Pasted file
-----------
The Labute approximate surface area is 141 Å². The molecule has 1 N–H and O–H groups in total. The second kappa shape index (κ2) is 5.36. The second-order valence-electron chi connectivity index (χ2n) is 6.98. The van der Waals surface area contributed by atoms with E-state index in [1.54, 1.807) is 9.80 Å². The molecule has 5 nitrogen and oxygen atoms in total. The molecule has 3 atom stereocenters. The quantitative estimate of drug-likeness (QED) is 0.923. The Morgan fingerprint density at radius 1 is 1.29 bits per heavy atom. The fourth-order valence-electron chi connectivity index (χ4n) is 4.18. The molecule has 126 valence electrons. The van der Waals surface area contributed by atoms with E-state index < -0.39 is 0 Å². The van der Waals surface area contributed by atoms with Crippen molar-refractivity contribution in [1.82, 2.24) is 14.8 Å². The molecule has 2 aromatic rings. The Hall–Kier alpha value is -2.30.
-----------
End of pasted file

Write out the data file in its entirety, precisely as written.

The Labute approximate surface area is 141 Å². The molecule has 1 N–H and O–H groups in total. The second kappa shape index (κ2) is 5.36. The second-order valence-electron chi connectivity index (χ2n) is 6.98. The van der Waals surface area contributed by atoms with E-state index in [1.54, 1.807) is 9.80 Å². The molecule has 5 nitrogen and oxygen atoms in total. The molecule has 3 atom stereocenters. The quantitative estimate of drug-likeness (QED) is 0.923. The Morgan fingerprint density at radius 1 is 1.29 bits per heavy atom. The fourth-order valence-electron chi connectivity index (χ4n) is 4.18. The molecule has 126 valence electrons. The van der Waals surface area contributed by atoms with E-state index < -0.39 is 0 Å². The van der Waals surface area contributed by atoms with Crippen molar-refractivity contribution in [1.82, 2.24) is 14.8 Å². The molecule has 2 aromatic rings. The Hall–Kier alpha value is -2.30.